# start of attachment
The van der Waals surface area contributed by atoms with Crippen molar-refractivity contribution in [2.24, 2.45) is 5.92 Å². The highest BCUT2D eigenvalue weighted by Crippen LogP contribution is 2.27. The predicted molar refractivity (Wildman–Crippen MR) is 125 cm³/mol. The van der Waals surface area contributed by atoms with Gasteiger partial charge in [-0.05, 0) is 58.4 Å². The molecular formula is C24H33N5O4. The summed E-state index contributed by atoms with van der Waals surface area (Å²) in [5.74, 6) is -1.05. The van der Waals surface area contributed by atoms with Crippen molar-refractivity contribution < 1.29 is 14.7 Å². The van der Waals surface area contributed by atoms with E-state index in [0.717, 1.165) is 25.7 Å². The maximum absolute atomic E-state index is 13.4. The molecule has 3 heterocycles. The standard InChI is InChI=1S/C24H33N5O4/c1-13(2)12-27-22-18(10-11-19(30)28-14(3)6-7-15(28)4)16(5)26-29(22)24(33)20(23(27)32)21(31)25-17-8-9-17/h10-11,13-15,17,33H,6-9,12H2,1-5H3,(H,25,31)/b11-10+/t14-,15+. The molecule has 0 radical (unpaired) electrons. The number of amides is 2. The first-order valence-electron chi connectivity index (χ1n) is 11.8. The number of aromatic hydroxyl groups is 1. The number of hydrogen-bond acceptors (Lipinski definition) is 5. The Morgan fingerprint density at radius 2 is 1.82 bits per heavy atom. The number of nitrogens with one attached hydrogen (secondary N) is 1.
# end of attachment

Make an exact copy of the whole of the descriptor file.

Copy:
The van der Waals surface area contributed by atoms with Crippen molar-refractivity contribution in [2.24, 2.45) is 5.92 Å². The highest BCUT2D eigenvalue weighted by Crippen LogP contribution is 2.27. The predicted molar refractivity (Wildman–Crippen MR) is 125 cm³/mol. The van der Waals surface area contributed by atoms with Gasteiger partial charge in [-0.05, 0) is 58.4 Å². The molecular formula is C24H33N5O4. The summed E-state index contributed by atoms with van der Waals surface area (Å²) in [5.74, 6) is -1.05. The van der Waals surface area contributed by atoms with Crippen molar-refractivity contribution < 1.29 is 14.7 Å². The van der Waals surface area contributed by atoms with E-state index in [0.717, 1.165) is 25.7 Å². The maximum absolute atomic E-state index is 13.4. The molecule has 3 heterocycles. The standard InChI is InChI=1S/C24H33N5O4/c1-13(2)12-27-22-18(10-11-19(30)28-14(3)6-7-15(28)4)16(5)26-29(22)24(33)20(23(27)32)21(31)25-17-8-9-17/h10-11,13-15,17,33H,6-9,12H2,1-5H3,(H,25,31)/b11-10+/t14-,15+. The molecule has 0 radical (unpaired) electrons. The number of amides is 2. The first-order valence-electron chi connectivity index (χ1n) is 11.8. The number of aromatic hydroxyl groups is 1. The number of hydrogen-bond acceptors (Lipinski definition) is 5. The Morgan fingerprint density at radius 2 is 1.82 bits per heavy atom. The number of nitrogens with one attached hydrogen (secondary N) is 1.